Gurbaksh Chahal, the ousted CEO of ad tech company RadiumOne, was willing to pay former San Francisco mayor Willie Brown $US1 million to make his domestic violence charges “go away” so it didn’t delay RadiumOne’s IPO, according to a report from Jeff Elder at the Wall Street Journal.
Chahal originally faced 45 felony counts after prosecutors alleged that he beat his girlfriend more than 100 times in one night in August 2013. Chahal pleaded guilty in April 2014 to two misdemeanour charges and is serving three years’ probation.
In emails viewed by the Wall Street Journal, Chahal reportedly offered in December 2013 to pay former San Francisco mayor and lawyer Willie Brown to make the charges go away.
Chahal reportedly said in an email to a RadiumOne board member that he met with Brown, and wrote that Brown “wants $US1 million if he can make this go away.” Chahal also reportedly paid Brown a $US250,000 retainer, although some of that money was later returned after the judge ruled that a video of the alleged incident was inadmissible.
The 45 charges against Chahal were also of concern to RadiumOne’s attorneys, Wilson Sonsini Goodrich & Rosati, who reportedly discussed whether the charges would need to be disclosed if the company filed for an IPO. One attorney went as far as saying San Francisco’s District Attorney, George Gascon, who was prosecuting the case, “needs to be visited with some domestic violence,” reported the Wall Street Journal.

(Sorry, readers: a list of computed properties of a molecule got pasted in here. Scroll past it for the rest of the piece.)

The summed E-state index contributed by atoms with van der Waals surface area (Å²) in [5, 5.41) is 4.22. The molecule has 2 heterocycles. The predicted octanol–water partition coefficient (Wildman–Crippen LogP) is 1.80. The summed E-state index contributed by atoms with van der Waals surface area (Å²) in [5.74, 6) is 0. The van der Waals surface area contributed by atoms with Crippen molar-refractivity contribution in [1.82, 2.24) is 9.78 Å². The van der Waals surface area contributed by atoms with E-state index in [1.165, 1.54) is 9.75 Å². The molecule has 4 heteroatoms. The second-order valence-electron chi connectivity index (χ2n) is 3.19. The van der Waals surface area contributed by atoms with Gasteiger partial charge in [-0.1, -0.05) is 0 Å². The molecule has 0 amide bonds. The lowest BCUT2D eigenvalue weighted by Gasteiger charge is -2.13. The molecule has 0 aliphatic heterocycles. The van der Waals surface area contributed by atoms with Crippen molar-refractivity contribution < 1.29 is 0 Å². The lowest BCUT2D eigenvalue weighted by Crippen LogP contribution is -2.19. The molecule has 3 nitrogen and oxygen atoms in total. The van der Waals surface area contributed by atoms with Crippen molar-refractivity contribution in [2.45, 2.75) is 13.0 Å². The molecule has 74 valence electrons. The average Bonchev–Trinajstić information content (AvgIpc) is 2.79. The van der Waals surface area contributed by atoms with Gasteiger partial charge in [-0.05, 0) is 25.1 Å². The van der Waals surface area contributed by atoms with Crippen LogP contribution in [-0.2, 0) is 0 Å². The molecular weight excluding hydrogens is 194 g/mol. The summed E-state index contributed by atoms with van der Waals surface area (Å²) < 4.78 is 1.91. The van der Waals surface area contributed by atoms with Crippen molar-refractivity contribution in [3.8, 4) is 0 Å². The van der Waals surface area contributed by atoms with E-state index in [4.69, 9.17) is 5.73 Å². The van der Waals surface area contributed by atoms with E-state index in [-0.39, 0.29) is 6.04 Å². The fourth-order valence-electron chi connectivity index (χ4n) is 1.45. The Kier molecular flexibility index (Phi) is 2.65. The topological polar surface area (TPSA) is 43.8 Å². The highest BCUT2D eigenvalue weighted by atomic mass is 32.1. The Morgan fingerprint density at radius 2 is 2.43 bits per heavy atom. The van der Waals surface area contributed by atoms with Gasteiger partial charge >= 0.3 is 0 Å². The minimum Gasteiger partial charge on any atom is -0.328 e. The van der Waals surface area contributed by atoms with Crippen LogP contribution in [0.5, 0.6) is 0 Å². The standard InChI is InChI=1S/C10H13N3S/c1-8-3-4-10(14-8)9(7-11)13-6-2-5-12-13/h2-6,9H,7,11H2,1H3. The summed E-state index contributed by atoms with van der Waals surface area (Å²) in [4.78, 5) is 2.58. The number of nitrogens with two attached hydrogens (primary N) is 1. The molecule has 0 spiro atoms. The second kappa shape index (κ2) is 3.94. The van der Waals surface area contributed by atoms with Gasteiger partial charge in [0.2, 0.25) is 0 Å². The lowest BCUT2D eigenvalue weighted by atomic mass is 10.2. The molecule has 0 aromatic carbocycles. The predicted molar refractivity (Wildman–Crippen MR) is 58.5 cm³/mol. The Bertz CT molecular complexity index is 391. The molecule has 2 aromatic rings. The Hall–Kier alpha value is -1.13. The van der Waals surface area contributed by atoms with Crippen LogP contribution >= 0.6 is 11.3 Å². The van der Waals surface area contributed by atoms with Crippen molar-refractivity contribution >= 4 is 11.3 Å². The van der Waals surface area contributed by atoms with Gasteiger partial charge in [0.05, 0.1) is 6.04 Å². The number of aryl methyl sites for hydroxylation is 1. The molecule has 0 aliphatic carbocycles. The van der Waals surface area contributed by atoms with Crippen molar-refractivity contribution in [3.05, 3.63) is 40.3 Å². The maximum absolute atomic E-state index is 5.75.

The Journal’s report says there’s no evidence that Chahal or his representatives swayed the DA’s office, and Gascon denied all knowledge of the emails. The Journal said the emails were part of a brief prepared by Chahal’s lawyer for an outside mediator as part of a legal settlement with RadiumOne after his firing.
Chahal’s drama didn’t stop after his guilty plea. He went on to found a competing ad tech company, Gravity4, and was arrested in October 2014 after allegedly kicking a new girlfriend in a different incident. The San Francisco District Attorney’s Office filed a motion to revoke his probation after the alleged incident, but did not file formal charges. The motion to revoke probation will be heard on Friday before a judge in San Francisco.
We contacted Chahal and his current and former companies, Brown, the law firm Wilson Sonsini, the lawyer who reportedly sent the “domestic violence” email, and Gascon. None responded. If they do, we’ll update this post.
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